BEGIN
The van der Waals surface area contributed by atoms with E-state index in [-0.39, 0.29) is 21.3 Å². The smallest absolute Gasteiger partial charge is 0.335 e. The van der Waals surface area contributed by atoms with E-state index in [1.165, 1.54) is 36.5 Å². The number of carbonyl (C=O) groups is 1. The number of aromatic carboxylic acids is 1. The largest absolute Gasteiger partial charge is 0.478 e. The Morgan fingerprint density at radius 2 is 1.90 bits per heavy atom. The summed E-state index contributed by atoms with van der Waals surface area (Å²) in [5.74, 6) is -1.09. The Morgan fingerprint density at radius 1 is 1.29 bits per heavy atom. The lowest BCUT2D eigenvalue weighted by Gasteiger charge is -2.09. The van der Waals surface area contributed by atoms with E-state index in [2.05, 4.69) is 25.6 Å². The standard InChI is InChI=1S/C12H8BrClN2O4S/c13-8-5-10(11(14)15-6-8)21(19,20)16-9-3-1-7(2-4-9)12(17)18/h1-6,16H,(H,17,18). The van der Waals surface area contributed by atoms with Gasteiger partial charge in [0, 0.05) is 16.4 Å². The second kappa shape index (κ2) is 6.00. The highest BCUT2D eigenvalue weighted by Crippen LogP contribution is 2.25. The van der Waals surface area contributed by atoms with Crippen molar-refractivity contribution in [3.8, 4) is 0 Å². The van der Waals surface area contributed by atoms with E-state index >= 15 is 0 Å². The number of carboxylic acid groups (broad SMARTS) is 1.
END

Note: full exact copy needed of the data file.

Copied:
The van der Waals surface area contributed by atoms with E-state index in [-0.39, 0.29) is 21.3 Å². The smallest absolute Gasteiger partial charge is 0.335 e. The van der Waals surface area contributed by atoms with E-state index in [1.165, 1.54) is 36.5 Å². The number of carbonyl (C=O) groups is 1. The number of aromatic carboxylic acids is 1. The largest absolute Gasteiger partial charge is 0.478 e. The Morgan fingerprint density at radius 2 is 1.90 bits per heavy atom. The summed E-state index contributed by atoms with van der Waals surface area (Å²) in [5.74, 6) is -1.09. The Morgan fingerprint density at radius 1 is 1.29 bits per heavy atom. The lowest BCUT2D eigenvalue weighted by Gasteiger charge is -2.09. The van der Waals surface area contributed by atoms with E-state index in [2.05, 4.69) is 25.6 Å². The standard InChI is InChI=1S/C12H8BrClN2O4S/c13-8-5-10(11(14)15-6-8)21(19,20)16-9-3-1-7(2-4-9)12(17)18/h1-6,16H,(H,17,18). The van der Waals surface area contributed by atoms with Gasteiger partial charge in [0, 0.05) is 16.4 Å². The second kappa shape index (κ2) is 6.00. The highest BCUT2D eigenvalue weighted by Crippen LogP contribution is 2.25. The van der Waals surface area contributed by atoms with Crippen molar-refractivity contribution in [3.8, 4) is 0 Å². The van der Waals surface area contributed by atoms with E-state index >= 15 is 0 Å². The number of carboxylic acid groups (broad SMARTS) is 1.